ANC eyes TV sports rights and pay TV in SA

2012-06-19 13:40

South Africa’s ruling ANC party has its eye on TV sports rights as well as the lucrative pay TV sector.

The pay TV arena in South Africa is currently dominated by MultiChoice’s DStv and M-Net as well as the more recent entrant TopTV.

With the SABC set to launch its own 24-hour SABC Sport TV channel as one of 15 new TV channels in addition to the current SABC1, SABC2 and SABC3 offering in the move to digital terrestrial television (DTT), the ANC is getting ready to talk about TV sports rights as well as pay TV competition in South Africa.

TV sports rights to the most watched and most lucrative local and international sport events – which DStv, M-Net and SuperSport have sewn up over many years – will be coming under the spotlight next week at the ANC’s policy conference taking place from 26 June at Gallagher Estate in Midrand.

The ANC in its Communications Policy Discussion document drafted for the upcoming policy conference, says “there is a need to relook at the behaviour of the dominant players, access to premium content, including sports rights, and access to critical infrastructure by the competitors in this sector, to enable the entry of new pay TV services during the digital migration process, and new free-to-air players after the switch-over in 2015”.

Postponed process
Meanwhile, broadcasters such as M-Net and have complained numerous times over the past few years to the broadcasting industry regulator, the Independent Broadcasting Communications Authority of South Africa (Icasa), about the government’s long-delayed and constantly postponed digital migration process.

The broadcasters, which have spent millions of rands over the past few years and will carry a heavy burden due to the switch-over when they’re required to start broadcasting multiple new TV channels which will lead to further audience fragmentation, have implored Icasa not to license new TV stations or pay TV operators until the digital migration process is complete.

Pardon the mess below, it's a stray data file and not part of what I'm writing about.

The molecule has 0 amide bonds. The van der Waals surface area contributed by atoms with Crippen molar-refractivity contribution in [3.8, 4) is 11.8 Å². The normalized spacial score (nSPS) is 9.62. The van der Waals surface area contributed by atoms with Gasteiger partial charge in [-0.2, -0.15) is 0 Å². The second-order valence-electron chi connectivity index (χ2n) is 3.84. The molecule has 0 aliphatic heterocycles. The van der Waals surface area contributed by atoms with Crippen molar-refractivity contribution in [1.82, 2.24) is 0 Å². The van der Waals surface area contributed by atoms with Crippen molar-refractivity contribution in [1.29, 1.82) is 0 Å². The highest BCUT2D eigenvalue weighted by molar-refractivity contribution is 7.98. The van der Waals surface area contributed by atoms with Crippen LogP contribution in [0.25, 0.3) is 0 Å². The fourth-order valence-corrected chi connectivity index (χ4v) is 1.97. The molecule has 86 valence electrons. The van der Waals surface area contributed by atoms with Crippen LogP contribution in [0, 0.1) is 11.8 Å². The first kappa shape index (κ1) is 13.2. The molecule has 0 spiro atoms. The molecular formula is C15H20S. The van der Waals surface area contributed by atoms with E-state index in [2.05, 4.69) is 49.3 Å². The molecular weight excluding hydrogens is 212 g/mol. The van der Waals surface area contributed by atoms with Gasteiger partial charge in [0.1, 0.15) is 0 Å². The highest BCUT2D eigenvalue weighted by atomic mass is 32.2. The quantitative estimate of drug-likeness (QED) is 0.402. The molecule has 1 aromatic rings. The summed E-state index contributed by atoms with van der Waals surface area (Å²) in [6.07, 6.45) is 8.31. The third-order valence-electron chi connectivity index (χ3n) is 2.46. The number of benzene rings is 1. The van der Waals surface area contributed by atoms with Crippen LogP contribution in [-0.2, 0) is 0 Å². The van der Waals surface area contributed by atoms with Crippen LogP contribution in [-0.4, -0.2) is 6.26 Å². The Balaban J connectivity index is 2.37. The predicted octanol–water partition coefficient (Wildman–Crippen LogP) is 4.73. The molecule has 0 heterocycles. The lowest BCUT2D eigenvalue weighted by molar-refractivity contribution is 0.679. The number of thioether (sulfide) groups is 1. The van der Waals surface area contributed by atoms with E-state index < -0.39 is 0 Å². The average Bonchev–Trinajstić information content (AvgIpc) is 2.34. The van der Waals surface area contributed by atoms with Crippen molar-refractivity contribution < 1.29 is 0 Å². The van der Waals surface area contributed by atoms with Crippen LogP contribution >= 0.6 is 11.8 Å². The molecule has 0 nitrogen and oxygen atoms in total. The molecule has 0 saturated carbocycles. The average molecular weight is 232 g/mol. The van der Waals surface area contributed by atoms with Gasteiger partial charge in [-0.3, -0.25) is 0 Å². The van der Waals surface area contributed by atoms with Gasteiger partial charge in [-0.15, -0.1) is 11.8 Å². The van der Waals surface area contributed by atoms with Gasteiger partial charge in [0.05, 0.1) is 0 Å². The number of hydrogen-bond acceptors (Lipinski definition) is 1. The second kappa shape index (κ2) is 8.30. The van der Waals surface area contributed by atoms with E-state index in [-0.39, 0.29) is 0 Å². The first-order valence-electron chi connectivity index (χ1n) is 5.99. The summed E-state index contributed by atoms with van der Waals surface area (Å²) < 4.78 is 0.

They argue that if new TV entrants are licensed in both free-to-air and the pay TV market, it will create an impossible situation within South Africa’s TV industry where not enough advertising and revenue in the existing limited advertising stream would be available to maintain commercial services.

Both and M-Net, similar to the SABC, will expand their number of TV channels which won’t immediately be seen by millions of viewers who will have to buy decoders over a period of time.

Meanwhile, the existing broadcasters are complaining that the digital broadcasting frequency allocation under the DTT process will see their part of the available spectrum decreasing – while it is already not sufficient.

Besides TopTV, none of the pay TV operators who were awarded pay TV licences in South Africa – e.Sat, Walking on Water or Shenzhen Media SA (formerly Super 5 Media and Telkom Media) have started commercial pay TV services.

‘Limited consumer choice’

The ANC is now going to discuss “limited consumer choice due to limited competition in the telecoms and broadcasting markets, especially the pay TV market.”

The ANC’s discussion document says Icasa’s regulation of South Africa’s pay TV market “has not produced the desired competition”.

The ANC also wants larger local content requirements for South Africa’s public broadcaster, saying in the document that a new broadcasting policy should “fast-track the local content development industry and that a review of local content quotas must be aligned to this strategy.

This should culminate in a new, forward-looking broadcasting policy to coincide with switch-over by 2015.

“The public broadcasting system should not be allowed to lag behind the commercial sector in terms of technological innovations,” says the document about the SABC.

“Any future strategy of the SABC must position the broadcaster as a leader in the uptake and use of new technologies, including mobile television and internet protocol television.”

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